Hampered by unfavourable exchange rates and the end of Windows XP-related renewals, the EMEA PC market saw a major slump in Q2 2015, according to IDC.
Shipments in EMEA were 17.2 million units in Q2, a year-on-year drop of 21.6 per cent, the latest figures from the analyst showed. Germany and the Netherlands fared particularly badly, with shipments dropping by 34 per cent and 37 per cent respectively, year on year.
Maciek Gornicki, research manager for personal computing at IDC, said the drop in the commercial market was worse than expected.
"The decline in the consumer market in western Europe came in line with our expectations. We anticipated that the industry would focus on stock depletion this quarter in preparation for the launch of Windows 10 and introduction of new products for the back-to-school season. The commercial market results, however, came in lower than expected," he said.
"It seems that the increase in price points due to adverse currency fluctuations has taken its toll on demand and forced businesses to postpone some renewals. Many companies are also waiting for the new products to be launched with the new CPU platform later this year."
Despite the overall fall in the EMEA market, southern Europe outperformed other regions, with Spain and Portugal seeing four per cent and two per cent growth year on year, respectively.
But this growth was offset by a fall in western Europe, which saw shipments drop by 19.3 per cent year on year. Shipments in central and eastern Europe (CEE) fell by 24.3 per cent, and the Middle East and Africa was down 25.7 per cent.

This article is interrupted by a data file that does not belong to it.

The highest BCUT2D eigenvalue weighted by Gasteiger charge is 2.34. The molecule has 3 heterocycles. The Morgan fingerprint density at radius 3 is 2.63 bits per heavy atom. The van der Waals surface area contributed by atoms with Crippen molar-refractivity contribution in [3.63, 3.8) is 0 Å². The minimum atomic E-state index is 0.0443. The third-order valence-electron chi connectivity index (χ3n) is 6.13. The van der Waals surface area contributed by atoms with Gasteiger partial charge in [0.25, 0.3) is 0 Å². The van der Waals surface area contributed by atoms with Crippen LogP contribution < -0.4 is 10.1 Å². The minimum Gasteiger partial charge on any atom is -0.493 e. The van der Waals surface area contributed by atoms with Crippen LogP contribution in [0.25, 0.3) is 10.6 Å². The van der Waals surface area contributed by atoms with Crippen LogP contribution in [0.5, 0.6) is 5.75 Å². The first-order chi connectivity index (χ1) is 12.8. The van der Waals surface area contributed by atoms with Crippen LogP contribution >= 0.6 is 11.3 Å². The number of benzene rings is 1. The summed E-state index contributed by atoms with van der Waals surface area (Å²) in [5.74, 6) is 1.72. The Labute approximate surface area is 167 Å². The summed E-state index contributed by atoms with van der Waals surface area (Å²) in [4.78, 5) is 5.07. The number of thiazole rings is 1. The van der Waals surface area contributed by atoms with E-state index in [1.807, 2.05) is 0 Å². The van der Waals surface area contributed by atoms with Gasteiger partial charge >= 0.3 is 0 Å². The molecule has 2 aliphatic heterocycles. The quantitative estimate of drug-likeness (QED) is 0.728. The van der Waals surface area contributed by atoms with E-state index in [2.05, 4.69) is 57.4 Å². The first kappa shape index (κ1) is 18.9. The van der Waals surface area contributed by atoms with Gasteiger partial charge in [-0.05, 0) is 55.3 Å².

"Currency fluctuations and inventories contributed to these weak results in all three geographies," the analyst said.
Stefania Lorenz, associate vice president for CEMA, said the market is now waiting for Windows 10 for its recovery.
"The industry is now focusing on the successful launch of Windows 10 in the coming weeks. However, the impact on hardware might be limited in the short term as the free upgrade approach for consumers does not require new hardware in many instances," she said.
"For enterprises, most companies always conduct tests of the new operating system for several months before upgrading their platform and there, too, it might not require a hardware refresh. Overall, however, a large number of businesses are considering upgrading to Windows 10, supporting the next refresh cycle in the mid-term, particularly on mobile devices."
HP maintained its position at the top of the EMEA table, with a 22.8 per cent share of the market and 3.92 million units shipped.
Snapping at HP's heels was Lenovo, which had 19.6 per cent market share following 3.36 million shipments.
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